Paper Detail
785
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36
10004958
Millennial Teachers of Canada: Innovation within the Boxed-In Constraints of Tradition
Abstract:
Every year, schools aim to develop and adopt new technology and pedagogy as a way to equip today's students with the needed 21st Century skills. However, the field of primary and secondary education may not be as open to embracing change in reality. Despite the drive to reform and innovation, the field of education in Canada is still very much steeped in tradition and uses many of the practices that came into effect over 50 years ago. Among those are employment and retention practices. Millennials are the youngest generation of professionals entering the workplace at this time and the ones leaving their jobs within just a few years. Almost half of new teachers leave Canadian schools within their first five years on the job. This paper discusses one of the contributing factors that lead Canadian millennial teachers to either leave or stay in the profession - standardized education system. Using an exploratory case study approach, in-depth interviews with former and current millennial teachers were conducted to learn about their experiences within the K-12 system. Among the findings were the young teachers' concerns about the constant changes to teaching practices and technological implementations that claimed to advance teaching and learning, and yet in reality only disguised and reiterated the same traditional, outdated, and standardized practices that already existed. Furthermore, while many millennial teachers aspired to be innovative with their curriculum and teaching practices, they felt trapped and helpless in the hands of school leaders who were very reluctant to change. While many new program ideas and technological advancements are being made openly available to teachers on a regular basis, it is important to consider the education field as a whole and how it plays into the teachers' ability to realistically implement changes. By the year 2025, millennials will make up approximately 75% of the North American workforce. It is important to examine generational differences among teachers and understand how millennial teachers may be shaping the future of primary and secondary schools, either by staying or leaving the profession.
Paper Detail
741
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35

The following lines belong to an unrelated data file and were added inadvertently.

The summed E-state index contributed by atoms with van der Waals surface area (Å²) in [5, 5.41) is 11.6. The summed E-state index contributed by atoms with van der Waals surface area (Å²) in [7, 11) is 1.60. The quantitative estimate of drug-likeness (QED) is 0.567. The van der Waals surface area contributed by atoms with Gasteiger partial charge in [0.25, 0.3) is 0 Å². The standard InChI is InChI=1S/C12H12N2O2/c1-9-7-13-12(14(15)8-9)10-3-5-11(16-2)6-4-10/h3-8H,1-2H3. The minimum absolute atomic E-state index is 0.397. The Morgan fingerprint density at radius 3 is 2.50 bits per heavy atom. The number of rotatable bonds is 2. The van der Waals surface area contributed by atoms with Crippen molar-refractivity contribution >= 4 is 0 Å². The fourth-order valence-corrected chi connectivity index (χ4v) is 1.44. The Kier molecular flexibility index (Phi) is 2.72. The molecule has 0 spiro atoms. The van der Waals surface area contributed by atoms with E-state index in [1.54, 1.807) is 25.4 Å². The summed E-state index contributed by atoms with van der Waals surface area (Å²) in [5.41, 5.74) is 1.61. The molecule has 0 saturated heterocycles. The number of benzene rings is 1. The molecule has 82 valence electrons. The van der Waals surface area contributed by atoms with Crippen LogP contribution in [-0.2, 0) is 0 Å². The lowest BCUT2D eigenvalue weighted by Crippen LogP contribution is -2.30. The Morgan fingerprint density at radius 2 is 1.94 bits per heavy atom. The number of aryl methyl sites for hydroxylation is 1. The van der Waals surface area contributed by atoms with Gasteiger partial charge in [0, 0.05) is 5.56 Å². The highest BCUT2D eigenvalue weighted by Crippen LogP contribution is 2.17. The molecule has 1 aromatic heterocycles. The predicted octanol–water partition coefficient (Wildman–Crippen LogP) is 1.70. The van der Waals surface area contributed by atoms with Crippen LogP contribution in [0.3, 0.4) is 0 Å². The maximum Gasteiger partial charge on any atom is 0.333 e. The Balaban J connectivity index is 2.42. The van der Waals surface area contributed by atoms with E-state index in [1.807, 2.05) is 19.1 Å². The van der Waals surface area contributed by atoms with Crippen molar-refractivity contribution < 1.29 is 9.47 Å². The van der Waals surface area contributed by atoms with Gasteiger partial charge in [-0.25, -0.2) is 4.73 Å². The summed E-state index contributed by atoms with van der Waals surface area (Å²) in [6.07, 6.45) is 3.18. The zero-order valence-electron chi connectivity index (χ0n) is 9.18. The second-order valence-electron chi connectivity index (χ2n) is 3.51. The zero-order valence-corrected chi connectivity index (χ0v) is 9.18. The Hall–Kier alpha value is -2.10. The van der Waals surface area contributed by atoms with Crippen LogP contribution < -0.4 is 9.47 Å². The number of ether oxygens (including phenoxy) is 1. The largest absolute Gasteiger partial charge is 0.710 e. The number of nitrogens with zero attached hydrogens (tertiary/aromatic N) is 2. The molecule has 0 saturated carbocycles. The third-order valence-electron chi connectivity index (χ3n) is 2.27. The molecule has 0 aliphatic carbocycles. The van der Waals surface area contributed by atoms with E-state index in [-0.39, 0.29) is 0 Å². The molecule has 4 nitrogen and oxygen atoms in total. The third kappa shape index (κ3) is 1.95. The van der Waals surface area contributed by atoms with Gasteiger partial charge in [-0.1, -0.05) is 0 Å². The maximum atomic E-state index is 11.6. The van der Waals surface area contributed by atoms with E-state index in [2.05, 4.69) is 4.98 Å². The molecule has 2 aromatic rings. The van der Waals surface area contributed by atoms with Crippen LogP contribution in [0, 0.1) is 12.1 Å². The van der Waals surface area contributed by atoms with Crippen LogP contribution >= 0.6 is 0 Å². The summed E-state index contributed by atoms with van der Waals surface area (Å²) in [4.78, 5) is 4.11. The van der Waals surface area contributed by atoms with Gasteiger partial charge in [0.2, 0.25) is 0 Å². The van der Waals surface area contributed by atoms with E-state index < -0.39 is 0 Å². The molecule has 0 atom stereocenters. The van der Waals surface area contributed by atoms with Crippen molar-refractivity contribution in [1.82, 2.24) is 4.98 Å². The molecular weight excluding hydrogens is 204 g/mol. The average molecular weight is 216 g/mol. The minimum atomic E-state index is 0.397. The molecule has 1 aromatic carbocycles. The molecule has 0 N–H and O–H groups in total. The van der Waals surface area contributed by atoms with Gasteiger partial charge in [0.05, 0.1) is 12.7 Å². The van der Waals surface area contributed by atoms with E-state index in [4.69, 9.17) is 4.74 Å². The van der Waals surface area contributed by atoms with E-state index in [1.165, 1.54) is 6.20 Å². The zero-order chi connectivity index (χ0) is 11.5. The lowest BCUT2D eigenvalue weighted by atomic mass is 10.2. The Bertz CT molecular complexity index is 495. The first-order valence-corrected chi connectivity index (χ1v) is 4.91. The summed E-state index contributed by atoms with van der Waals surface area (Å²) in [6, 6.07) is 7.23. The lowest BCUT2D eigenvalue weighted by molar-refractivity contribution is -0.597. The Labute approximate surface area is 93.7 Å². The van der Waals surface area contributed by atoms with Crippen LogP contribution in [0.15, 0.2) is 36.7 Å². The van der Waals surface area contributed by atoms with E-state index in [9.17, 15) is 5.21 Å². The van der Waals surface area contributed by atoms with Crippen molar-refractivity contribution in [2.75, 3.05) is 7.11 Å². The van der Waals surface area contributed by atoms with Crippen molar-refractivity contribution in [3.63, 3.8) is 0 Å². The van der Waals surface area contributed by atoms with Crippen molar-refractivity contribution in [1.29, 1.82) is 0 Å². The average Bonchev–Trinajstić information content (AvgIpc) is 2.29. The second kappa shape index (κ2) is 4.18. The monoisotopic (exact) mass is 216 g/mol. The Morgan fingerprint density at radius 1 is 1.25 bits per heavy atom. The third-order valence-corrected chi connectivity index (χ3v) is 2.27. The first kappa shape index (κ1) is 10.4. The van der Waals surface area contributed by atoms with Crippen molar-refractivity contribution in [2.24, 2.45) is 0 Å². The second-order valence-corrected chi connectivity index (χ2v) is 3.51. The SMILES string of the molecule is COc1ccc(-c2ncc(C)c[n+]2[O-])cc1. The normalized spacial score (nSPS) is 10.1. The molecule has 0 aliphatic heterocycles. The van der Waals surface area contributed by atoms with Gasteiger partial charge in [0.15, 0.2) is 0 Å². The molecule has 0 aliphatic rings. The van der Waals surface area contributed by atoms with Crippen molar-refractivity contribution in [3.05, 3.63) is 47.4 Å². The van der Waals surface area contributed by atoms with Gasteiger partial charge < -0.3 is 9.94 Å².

10004415
Achieving Sustainable Development through Transformative Pedagogies in Universities
Abstract:
Developing a responsible personal worldview is central to sustainable development, but achieving quality education to promote transformative learning for sustainability is thus far, poorly understood. Most programs involving education for sustainable development rely on changing behavior, rather than attitudes. The emphasis is on the scientific and utilitarian aspect of sustainability with negligible importance on the intrinsic value of nature. Campus sustainability projects include building sustainable gardens and implementing energy-efficient upgrades, instead of focusing on educating for sustainable development through exploration of students’ values and beliefs. Even though green technology adoption maybe the right thing to do, most schools are not targeting the root cause of the environmental crisis; they are just providing palliative measures. This study explores the under-examined factors that lead to pro-environmental behavior by investigating the environmental perceptions of both college business students and personnel of green organizations. A mixed research approach of qualitative, based on structured interviews, and quantitative instruments was developed including 30 college-level students’ interviews and 40 green organization staff members involved in sustainable activities. The interviews were tape-recorded and transcribed for analysis. Categorization of the responses to the open‐ended questions was conducted with the purpose of identifying the main types of factors influencing attitudes and correlating with behaviors. Overall the findings of this study indicated a lack of appreciation for nature, and inability to understand interconnectedness and apply critical thinking. The results of the survey conducted on undergraduate students indicated that the responses of business and liberal arts students by independent t-test were significantly different, with a p‐value of 0.03. While liberal arts students showed an understanding of human interdependence with nature and its delicate balance, business students seemed to believe that humans were meant to rule over the rest of nature. This result was quite intriguing from the perspective that business students will be defining markets, influencing society, controlling and managing businesses that supposedly, in the face of climate change, shall implement sustainable activities. These alarming results led to the focus on green businesses in order to better understand their motivation to engage in sustainable activities. Additionally, a probit model revealed that childhood exposure to nature has a significantly positive impact in pro-environmental attitudes to most of the New Ecological Paradigm scales. Based on these findings, this paper discusses educators including Socrates, John Dewey and Paulo Freire in the implementation of eco-pedagogy and transformative learning following a curriculum with emphasis on critical and systems thinking, which are deemed to be key ingredients in quality education for sustainable development.
Paper Detail
1282
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34